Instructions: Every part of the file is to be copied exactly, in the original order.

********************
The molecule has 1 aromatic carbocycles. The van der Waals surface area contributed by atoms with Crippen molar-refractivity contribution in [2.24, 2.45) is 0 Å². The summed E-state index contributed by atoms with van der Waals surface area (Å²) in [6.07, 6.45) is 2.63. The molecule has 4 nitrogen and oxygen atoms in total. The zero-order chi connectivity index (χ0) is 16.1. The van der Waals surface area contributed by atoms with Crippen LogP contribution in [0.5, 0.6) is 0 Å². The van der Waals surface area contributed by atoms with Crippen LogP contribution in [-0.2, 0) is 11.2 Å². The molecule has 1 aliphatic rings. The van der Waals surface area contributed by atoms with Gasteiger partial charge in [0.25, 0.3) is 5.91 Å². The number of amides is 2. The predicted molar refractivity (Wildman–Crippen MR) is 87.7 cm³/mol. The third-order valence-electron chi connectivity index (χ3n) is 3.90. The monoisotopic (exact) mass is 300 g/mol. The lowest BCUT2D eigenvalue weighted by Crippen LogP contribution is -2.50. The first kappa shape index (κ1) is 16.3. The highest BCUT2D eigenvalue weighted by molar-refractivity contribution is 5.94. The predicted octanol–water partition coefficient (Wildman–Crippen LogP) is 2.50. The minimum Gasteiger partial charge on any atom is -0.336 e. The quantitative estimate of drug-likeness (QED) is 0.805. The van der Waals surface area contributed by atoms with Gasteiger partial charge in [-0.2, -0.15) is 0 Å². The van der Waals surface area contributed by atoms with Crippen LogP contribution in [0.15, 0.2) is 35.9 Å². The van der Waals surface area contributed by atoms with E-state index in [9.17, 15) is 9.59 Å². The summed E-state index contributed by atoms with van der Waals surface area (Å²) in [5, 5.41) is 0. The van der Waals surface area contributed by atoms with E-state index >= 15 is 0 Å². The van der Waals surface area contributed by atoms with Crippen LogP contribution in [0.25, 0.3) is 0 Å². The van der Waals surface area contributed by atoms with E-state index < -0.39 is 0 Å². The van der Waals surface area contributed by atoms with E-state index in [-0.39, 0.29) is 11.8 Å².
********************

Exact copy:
The molecule has 1 aromatic carbocycles. The van der Waals surface area contributed by atoms with Crippen molar-refractivity contribution in [2.24, 2.45) is 0 Å². The summed E-state index contributed by atoms with van der Waals surface area (Å²) in [6.07, 6.45) is 2.63. The molecule has 4 nitrogen and oxygen atoms in total. The zero-order chi connectivity index (χ0) is 16.1. The van der Waals surface area contributed by atoms with Crippen LogP contribution in [0.5, 0.6) is 0 Å². The van der Waals surface area contributed by atoms with Crippen LogP contribution in [-0.2, 0) is 11.2 Å². The molecule has 1 aliphatic rings. The van der Waals surface area contributed by atoms with Gasteiger partial charge in [0.25, 0.3) is 5.91 Å². The number of amides is 2. The predicted molar refractivity (Wildman–Crippen MR) is 87.7 cm³/mol. The third-order valence-electron chi connectivity index (χ3n) is 3.90. The monoisotopic (exact) mass is 300 g/mol. The lowest BCUT2D eigenvalue weighted by Crippen LogP contribution is -2.50. The first kappa shape index (κ1) is 16.3. The highest BCUT2D eigenvalue weighted by molar-refractivity contribution is 5.94. The predicted octanol–water partition coefficient (Wildman–Crippen LogP) is 2.50. The minimum Gasteiger partial charge on any atom is -0.336 e. The quantitative estimate of drug-likeness (QED) is 0.805. The van der Waals surface area contributed by atoms with Gasteiger partial charge in [-0.2, -0.15) is 0 Å². The van der Waals surface area contributed by atoms with Crippen LogP contribution in [0.15, 0.2) is 35.9 Å². The van der Waals surface area contributed by atoms with E-state index in [9.17, 15) is 9.59 Å². The summed E-state index contributed by atoms with van der Waals surface area (Å²) in [5, 5.41) is 0. The van der Waals surface area contributed by atoms with E-state index >= 15 is 0 Å². The van der Waals surface area contributed by atoms with Crippen LogP contribution in [0.25, 0.3) is 0 Å². The van der Waals surface area contributed by atoms with E-state index < -0.39 is 0 Å². The van der Waals surface area contributed by atoms with E-state index in [-0.39, 0.29) is 11.8 Å².